NMT, the device manufacturer has instituted legal action to silence criticism by the study’s joint principal investigator, Dr. Peter Wilmshurst.
The Daily Mail (UK) reports (below):
“A senior heart specialist is being sued for libel. Not for making damaging allegations about a colleague, but because he questioned the benefits of a surgical device used to close holes in the heart (called PFOs). Around 25,000 people have had the device inserted.
The sorts of question Dr Peter Wilmshurst has been asking are the ones you’d want answers to: Does it work well? Is it being used on the right patients?
Yet the American company, NMT Medical, which makes the device claims that by talking about his concerns, Dr Wilmshurst has breached a confidentiality agreement. The company has demanded that he apologises and pays damages.”
Dr Wilmshurst had been a consultant and joint principal investigator on a multi-site clinical trial (MIST) that tested the NMT device, Starflex, to determine whether people who suffered from migraine headaches would be relieved of migraines by undergoing PFO closure with the device. The MIST study failed to confirm the migraine hypothesis. The dispute revolves around the effectiveness of the NMT device to close PFOs, which increase the risk for stroke. And an editorial in the journal, Circulation , by Dr. John Carroll (Univ. of Colorado) raised concerns about multiple discrepancies within the study.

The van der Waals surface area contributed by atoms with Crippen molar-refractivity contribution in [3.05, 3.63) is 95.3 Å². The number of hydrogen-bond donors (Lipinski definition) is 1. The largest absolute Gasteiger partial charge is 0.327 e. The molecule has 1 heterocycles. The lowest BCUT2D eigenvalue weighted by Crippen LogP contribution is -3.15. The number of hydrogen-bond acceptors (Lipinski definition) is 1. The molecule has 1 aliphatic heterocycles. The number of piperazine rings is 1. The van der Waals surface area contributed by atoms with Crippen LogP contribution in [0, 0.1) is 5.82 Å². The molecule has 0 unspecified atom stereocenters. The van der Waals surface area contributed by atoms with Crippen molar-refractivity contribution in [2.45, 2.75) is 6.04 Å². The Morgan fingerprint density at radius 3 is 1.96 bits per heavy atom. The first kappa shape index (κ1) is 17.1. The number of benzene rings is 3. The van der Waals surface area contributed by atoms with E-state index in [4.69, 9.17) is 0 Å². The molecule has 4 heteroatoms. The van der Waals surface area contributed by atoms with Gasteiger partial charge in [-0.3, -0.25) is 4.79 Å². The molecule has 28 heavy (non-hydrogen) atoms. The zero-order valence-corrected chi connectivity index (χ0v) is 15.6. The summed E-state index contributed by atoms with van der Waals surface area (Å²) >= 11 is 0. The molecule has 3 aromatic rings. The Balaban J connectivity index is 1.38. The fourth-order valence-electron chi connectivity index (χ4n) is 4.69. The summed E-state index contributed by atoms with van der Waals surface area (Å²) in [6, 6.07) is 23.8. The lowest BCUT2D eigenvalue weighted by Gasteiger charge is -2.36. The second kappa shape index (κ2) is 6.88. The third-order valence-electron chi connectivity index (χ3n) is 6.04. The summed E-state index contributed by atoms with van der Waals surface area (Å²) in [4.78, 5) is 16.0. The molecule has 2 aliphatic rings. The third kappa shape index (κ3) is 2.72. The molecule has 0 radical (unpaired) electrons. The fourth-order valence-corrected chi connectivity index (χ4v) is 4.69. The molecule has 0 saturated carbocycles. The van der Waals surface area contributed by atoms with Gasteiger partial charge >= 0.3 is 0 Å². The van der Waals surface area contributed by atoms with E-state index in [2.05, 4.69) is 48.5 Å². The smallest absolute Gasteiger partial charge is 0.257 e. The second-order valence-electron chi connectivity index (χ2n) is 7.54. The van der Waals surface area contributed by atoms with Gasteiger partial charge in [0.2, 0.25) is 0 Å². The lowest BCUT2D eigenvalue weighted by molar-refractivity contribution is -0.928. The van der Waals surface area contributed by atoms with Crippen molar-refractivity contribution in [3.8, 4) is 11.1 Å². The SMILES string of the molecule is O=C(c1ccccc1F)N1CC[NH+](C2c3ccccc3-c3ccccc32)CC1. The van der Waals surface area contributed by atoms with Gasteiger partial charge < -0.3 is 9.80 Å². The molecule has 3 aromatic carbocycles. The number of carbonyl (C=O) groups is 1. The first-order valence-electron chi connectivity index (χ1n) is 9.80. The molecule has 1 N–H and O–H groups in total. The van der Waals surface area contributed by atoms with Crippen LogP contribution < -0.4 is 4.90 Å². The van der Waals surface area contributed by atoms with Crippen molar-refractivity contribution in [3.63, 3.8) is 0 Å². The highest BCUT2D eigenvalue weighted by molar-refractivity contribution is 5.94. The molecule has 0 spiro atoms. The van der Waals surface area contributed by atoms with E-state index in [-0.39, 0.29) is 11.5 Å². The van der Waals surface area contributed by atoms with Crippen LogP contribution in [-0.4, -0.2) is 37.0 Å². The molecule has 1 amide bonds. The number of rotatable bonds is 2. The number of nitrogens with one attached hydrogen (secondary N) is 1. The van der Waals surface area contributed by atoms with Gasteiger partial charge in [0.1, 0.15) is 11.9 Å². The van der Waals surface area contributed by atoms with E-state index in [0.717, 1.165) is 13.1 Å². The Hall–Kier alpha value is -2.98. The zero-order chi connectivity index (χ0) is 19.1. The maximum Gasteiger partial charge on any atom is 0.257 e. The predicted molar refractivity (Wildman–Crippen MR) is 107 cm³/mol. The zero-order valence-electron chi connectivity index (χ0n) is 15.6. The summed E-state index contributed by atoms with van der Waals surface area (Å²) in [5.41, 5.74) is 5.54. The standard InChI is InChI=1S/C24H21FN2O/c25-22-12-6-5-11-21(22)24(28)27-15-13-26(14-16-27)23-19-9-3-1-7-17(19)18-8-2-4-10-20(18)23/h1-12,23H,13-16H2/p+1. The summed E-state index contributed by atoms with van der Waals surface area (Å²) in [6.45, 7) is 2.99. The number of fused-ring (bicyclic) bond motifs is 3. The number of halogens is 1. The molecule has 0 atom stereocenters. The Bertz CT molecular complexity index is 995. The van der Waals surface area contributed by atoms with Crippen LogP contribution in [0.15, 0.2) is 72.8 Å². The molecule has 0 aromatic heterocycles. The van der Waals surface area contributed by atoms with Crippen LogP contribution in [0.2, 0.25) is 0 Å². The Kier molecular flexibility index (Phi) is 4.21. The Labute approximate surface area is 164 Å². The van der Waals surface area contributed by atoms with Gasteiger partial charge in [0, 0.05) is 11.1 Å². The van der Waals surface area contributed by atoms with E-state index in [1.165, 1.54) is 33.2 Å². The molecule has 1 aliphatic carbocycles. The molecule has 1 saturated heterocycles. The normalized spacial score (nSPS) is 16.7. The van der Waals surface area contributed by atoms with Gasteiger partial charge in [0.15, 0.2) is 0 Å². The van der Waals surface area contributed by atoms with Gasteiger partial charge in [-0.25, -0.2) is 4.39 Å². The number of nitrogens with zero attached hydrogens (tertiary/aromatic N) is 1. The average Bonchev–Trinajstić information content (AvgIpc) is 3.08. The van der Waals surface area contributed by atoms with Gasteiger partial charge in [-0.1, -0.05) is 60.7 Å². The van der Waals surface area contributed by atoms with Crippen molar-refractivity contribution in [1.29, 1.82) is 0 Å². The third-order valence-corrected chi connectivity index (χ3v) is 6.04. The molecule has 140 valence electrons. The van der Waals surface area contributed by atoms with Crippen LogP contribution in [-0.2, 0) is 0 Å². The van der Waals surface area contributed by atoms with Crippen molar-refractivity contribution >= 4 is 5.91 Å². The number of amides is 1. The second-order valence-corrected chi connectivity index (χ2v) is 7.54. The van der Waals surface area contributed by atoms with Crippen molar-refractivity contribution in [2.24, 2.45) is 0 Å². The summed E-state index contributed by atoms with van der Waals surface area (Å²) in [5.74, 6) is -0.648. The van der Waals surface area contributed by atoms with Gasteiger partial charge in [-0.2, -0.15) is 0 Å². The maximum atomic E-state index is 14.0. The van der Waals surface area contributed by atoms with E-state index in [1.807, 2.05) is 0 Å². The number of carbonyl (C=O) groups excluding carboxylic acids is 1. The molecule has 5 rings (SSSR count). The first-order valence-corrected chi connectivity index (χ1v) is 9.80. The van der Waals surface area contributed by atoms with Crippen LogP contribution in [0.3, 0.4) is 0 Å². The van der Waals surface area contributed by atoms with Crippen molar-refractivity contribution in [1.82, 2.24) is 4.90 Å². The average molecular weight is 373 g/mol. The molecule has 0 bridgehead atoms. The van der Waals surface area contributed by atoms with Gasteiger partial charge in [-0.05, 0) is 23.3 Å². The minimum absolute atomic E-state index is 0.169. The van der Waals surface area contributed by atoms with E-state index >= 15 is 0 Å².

According to Dr. Wilmshurst, each patient in the MIST study, had echocardiograms: one before the operation, another, six months later. The surgeons who did the operations reported that 94% of the surgeries had been successful. But Dr Wilmshurst states that he reviewed all the echocardiograms from all the MIST study sites and he found that around 30% had signs indicating that some blood was going the wrong way. His finding was confirmed by another researcher.
MIST of Confusion:
The MIST trial results that were presented at a major cardiology conference in the U.S. in 2007 and published online in 2008 in the journal, Circulation, made no mention of the echocardiogram review and findings.
Instead, the company said that Starflex had successfully closed 94% of PFOs.
Dr. Wilmshurst made a separate presentation outlining his concerns.
Dr. Wilmshurst refused to sign off on the published article, in part, he says, because it didn’t mention the echocardiographic review and because he was never given access to the patient-level data from the study. Neither he nor his colleague at Shrewsbury Hospital, Dr Simon Nightingale, are listed as co-authors.
Another cardiologist, Dr Jonathan Tobis (UCLA), also raised questions about the study when follow-up data were presented at the TCT (2007) meeting. In 2008 he stated:
“the MIST trial provides an excellent case example where interests of researchers, business entities, and government supervising agencies are openly in conflict and reveal the forces that shape the current scientific environment of industry-sponsored clinical research.” http://www.theheart.org/article/864751.do
Indeed, the case is reminiscent of the dispute between Dr. Aubrey Blumsohn, a metabolic bone disease specialist at the University of Sheffield, and Proctor and Gamble-the underlying issue in both cases is scientific integrity and collision with commercial interests. [link]
A noteworthy welcome added facet to the NMT-Wilmshurst dispute:
The active involvement of Professor Sir John Lilleyman, head of the National Research Ethics Service which oversaw the MIST trial, who expressed concern about the conflicting results of echocardiogram reviews, and he worries that some patients in the trial may believe their PFO was closed when it wasn’t: